Host–Based Intrusion Detection Systems: Architectures, Solutions, and Challenges

Host–Based Intrusion Detection Systems: Architectures, Solutions, and Challenges

Vít Bukač (Masaryk University, Czech Republic) and Vashek Matyáš (Masaryk University, Czech Republic)
DOI: 10.4018/978-1-4666-4514-1.ch007
OnDemand PDF Download:
$30.00
List Price: $37.50

Abstract

In this chapter, the reader explores both the founding ideas and the state-of-the-art research on host-based intrusion detection systems. HIDSs are categorized by their intrusion detection method. Each category is thoroughly investigated, and its limitations and benefits are discussed. Seminal research findings and ideas are presented and supplied with comments. Separate sections are devoted to the protection against tampering and to the HIDS evasion techniques that are employed by attackers. Existing research trends are highlighted, and possible future directions are suggested.
Chapter Preview
Top

Background

Numerous intrusion detection systems taxonomies have been proposed in the past. Lazarevic et al. (2005) designates five criteria to be used to classify IDSs: information source, analysis strategy, time aspects, architecture and response. A more detailed taxonomy that also includes classification by alerts and adds further subcategories is outlined by Sabahi and Movaghar (2008).

We recognize two types of IDSs based on the analysis strategy: misuse-based IDSs (i.e., signature-based) and anomaly-based IDSs. Signature-based systems compare observed events with known patterns of malicious activities. Signature-based systems can effectively detect existing threats and, provided signatures were constructed efficiently, have a low false positives rate. Anomaly-based systems compare the actual behavior with pre-created profiles of normal behavior and observe any deviations. Anomaly-based systems can detect previously unknown attacks, but the identification of these attacks can be very vague. A training period without any ongoing intrusions is often required to construct normal profiles. Some anomaly-based systems are adaptive; therefore, they can update their normal profiles in a reaction to the changing properties of the observed system. Commercially available solutions can incorporate both detection approaches (e.g., common antivirus software is predominantly signature-based, but can also include the heuristic analysis that falls into the anomaly-based analysis strategy). Surveys of various intrusion detection analysis strategies as well as comparison of their strengths and weaknesses are provided by Murali and Rao (2005) and by Chandola, Banerjee, and Kumar (2009).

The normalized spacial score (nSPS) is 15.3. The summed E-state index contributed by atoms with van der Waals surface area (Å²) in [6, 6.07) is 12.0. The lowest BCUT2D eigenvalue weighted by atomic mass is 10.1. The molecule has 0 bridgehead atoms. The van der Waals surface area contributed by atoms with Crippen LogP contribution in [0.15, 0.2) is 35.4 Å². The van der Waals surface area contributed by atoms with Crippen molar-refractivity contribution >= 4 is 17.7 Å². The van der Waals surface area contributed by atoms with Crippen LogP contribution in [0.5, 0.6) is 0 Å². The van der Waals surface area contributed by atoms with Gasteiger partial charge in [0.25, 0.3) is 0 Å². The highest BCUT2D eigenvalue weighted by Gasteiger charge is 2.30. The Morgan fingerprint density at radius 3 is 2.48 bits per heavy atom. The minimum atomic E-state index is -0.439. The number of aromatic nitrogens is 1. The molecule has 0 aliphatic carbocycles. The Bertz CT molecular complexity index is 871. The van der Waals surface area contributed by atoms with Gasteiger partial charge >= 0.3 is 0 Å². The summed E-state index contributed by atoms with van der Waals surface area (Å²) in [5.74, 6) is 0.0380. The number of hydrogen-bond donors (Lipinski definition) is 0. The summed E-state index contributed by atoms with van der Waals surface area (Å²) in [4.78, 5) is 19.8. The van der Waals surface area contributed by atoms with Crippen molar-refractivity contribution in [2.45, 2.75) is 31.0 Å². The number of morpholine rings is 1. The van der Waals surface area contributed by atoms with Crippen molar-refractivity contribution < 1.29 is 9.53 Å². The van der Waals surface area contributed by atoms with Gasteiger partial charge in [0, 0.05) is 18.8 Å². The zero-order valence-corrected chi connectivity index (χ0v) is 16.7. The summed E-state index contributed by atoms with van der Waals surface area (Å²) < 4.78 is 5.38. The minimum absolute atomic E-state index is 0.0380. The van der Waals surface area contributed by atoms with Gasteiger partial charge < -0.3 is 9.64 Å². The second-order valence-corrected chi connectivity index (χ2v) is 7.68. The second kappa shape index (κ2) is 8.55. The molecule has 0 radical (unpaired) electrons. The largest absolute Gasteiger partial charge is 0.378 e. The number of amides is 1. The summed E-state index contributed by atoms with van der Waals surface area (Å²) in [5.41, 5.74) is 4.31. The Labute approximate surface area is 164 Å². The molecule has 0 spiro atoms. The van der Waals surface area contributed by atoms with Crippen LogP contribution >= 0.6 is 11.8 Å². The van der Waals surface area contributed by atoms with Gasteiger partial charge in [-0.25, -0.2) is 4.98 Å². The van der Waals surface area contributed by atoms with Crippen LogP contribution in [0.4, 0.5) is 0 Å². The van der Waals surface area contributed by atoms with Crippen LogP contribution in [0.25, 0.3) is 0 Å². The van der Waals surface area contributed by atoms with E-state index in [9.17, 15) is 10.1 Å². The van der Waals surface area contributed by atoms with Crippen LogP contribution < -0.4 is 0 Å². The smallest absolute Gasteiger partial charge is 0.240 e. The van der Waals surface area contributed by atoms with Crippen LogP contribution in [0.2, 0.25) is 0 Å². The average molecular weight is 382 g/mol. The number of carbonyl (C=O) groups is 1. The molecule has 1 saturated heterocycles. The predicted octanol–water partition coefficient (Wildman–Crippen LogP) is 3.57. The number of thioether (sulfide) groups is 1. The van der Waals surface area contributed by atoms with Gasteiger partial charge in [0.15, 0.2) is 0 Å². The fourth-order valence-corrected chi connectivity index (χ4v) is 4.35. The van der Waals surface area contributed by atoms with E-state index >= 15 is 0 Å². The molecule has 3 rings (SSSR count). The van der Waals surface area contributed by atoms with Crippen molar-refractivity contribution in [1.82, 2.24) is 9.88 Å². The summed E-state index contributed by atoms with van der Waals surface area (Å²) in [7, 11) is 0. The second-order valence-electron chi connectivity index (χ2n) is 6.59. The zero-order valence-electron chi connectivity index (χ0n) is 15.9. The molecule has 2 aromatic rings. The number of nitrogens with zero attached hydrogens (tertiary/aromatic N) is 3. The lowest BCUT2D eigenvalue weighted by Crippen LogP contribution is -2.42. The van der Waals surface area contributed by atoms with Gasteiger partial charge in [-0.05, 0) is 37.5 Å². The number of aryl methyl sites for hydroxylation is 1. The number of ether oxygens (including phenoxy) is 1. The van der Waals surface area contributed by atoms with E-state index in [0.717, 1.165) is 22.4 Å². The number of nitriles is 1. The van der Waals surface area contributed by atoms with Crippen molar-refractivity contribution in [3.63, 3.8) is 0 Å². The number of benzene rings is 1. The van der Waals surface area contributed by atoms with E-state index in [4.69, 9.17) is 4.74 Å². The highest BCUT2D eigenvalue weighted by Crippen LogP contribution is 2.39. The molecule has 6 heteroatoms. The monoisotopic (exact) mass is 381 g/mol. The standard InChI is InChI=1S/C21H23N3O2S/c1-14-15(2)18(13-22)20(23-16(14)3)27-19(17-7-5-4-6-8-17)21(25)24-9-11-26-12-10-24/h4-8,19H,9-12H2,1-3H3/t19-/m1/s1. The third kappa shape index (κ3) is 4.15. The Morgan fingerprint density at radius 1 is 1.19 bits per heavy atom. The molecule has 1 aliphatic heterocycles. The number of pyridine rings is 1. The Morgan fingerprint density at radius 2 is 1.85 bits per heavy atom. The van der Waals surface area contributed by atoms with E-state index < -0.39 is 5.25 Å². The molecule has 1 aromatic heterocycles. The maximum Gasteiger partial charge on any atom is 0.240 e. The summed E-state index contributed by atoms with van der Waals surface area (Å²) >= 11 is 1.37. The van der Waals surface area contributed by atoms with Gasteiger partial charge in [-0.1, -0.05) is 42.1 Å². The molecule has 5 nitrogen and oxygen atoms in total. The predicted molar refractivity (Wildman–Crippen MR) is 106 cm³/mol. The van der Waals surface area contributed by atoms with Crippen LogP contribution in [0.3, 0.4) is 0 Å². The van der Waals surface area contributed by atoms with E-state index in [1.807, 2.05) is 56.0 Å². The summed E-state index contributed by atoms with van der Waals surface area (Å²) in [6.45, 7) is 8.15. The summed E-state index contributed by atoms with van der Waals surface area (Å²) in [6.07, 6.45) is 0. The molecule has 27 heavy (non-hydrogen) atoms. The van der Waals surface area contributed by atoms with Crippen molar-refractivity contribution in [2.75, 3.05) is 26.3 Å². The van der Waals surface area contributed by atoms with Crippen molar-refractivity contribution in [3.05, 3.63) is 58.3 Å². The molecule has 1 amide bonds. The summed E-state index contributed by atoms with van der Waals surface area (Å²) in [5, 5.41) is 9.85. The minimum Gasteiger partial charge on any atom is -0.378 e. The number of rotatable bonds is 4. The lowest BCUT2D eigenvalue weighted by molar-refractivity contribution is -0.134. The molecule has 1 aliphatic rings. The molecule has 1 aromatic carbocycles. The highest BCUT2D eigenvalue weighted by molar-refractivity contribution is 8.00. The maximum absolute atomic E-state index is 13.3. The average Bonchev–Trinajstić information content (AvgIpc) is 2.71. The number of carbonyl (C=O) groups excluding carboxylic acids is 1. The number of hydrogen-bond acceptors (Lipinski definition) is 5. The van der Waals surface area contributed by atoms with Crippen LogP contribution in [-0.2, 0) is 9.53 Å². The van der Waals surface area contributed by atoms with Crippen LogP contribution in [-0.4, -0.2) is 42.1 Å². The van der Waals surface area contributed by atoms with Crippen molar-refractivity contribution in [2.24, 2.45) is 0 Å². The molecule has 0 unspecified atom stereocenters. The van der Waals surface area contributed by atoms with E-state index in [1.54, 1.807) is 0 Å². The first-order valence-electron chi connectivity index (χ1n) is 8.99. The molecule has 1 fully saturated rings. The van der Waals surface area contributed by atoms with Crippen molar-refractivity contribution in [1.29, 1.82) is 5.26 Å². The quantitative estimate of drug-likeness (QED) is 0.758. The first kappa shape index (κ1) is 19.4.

Scarfone and Mell (2012) distinguish four categories of IDSs based on information source (i.e., the type of events they monitor and the ways in which they are deployed): Network-based IDS (NIDS), Host-based IDS (HIDS), wireless IDS and a network behavior analysis system. Sometimes we can also encounter the term “hybrid IDS” that denotes a system that combines two or more IDS categories. In the following text we focus strictly on host-based IDSs.

Complete Chapter List

Search this Book:
Reset